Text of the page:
The colony suffered badly in the early years with floods and poor harvests.
One settler, Rachel Jenkins, proposed a simple but labour-intensive irrigation system. Her bold plan saved the settlement.
The native tribal Teheulche people tried to teach the settlers how to survive on the scant resources of the prairie.
Tehuelche nomads hunted the guanaco, a llama-like animal, and the large, flightless rhea with a weapon called a bolas.
This consisted of three balls tied with leather cords. When thrown, the bolus would wind around the animal’s legs.
The Welsh weren’t hunters, but the Tehuelche, with great generosity, trained them both to ride wild horses and to hunt. They would also trade skins and exotic feathers in exchange for bread, flour, sugar, tobacco and yerba tea.
Jones had preached that the native people should be treated fairly and recognised as the rightful owners of the land, but that wasn’t to last.
Things weren’t always peaceful and slowly the local tribes were forced to assimilate into the culture of the settlers. Only a very few Tehuelche now survive in Patagonia.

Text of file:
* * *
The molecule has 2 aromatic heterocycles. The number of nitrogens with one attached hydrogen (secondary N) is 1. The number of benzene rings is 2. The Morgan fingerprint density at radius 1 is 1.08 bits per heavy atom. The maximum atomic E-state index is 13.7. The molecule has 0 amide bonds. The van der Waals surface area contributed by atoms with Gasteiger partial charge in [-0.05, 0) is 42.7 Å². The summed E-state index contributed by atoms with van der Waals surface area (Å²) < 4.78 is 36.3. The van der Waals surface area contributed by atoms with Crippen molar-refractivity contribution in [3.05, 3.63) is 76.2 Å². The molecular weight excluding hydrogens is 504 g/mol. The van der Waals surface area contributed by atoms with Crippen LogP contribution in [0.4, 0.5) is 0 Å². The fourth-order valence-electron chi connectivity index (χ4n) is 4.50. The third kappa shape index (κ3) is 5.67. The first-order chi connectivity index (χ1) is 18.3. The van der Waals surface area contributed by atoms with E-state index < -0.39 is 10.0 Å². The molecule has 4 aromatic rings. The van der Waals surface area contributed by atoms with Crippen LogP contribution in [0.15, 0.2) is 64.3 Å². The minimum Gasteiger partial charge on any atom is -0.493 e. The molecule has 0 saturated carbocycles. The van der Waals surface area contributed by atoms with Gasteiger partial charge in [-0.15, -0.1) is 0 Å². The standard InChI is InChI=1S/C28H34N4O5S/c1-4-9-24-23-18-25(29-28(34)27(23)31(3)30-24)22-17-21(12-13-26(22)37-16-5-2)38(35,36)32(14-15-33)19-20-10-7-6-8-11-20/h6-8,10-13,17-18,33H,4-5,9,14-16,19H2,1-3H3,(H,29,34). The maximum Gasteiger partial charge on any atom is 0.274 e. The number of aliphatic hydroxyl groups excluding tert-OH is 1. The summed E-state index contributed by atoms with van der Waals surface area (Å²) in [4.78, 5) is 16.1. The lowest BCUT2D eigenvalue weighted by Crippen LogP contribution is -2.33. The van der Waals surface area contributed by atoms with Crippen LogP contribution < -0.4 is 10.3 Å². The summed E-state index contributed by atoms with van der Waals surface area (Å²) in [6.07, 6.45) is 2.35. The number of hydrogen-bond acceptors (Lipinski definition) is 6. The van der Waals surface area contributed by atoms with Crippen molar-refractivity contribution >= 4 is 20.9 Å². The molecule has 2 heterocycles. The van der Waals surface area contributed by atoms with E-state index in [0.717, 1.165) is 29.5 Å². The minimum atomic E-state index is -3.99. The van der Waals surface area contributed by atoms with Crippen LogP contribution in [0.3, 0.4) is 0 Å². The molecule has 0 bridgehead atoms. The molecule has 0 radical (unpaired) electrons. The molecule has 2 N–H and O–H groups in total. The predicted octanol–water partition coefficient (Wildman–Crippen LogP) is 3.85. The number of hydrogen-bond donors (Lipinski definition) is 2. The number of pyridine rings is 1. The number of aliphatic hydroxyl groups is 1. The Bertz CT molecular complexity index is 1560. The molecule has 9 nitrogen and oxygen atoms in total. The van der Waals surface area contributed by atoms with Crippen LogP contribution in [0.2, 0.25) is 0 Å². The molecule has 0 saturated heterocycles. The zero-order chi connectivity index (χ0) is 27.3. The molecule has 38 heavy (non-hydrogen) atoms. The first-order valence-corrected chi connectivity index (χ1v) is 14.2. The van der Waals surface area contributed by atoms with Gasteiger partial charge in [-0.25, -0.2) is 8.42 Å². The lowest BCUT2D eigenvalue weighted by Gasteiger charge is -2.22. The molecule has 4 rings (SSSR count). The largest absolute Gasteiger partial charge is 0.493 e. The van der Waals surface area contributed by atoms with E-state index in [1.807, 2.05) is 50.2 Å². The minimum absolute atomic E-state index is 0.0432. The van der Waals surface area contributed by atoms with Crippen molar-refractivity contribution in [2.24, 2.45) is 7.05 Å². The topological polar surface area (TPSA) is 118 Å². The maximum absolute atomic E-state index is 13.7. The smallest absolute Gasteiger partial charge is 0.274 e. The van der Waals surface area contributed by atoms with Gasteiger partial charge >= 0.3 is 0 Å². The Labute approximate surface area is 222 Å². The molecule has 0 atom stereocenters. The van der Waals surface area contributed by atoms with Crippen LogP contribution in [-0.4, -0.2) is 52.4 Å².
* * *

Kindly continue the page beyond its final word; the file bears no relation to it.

Today the Welsh population here see themselves not as British imperialists, not as British at all, but as loyal Argentinians who happen to speak Welsh and enjoy many aspects of Welsh culture.
To celebrate the 150th anniversary, Welsh-language choirs and bards from Patagonia are appearing at many eisteddfodau all over Wales.
Nigel Farage once complained that he had been in a railway carriage where he didn’t hear anyone speaking English.
Sorry Nigel, but last month as I chuffed along on the steep and beautiful climb to Blaenau I shared my ancient steam railway carriage with some Welsh-speaking Argentinians who were there to celebrate the twinning of Blaenau with Rawson, capital of Patagonia’s curious “Little Wales.”
In this part of north Wales it is far more common to hear Welsh spoken than English. What isn’t so common is to hear it spoken with a strong South American accent. So up yours Nigel. Those excited trilingual conversations really warmed my heart.
Two Ffestiniog Town Council representatives accompanied Rawson Councillor Eduardo Gaudiano and Nadine Laporte on the Ffestiniog Railway as they explored the area during their official visit as part of twinning Blaenau Ffestiniog with Rawson, capital of Chubut province in Argentina.
This article appeared in the Morning Star 10 July 2015.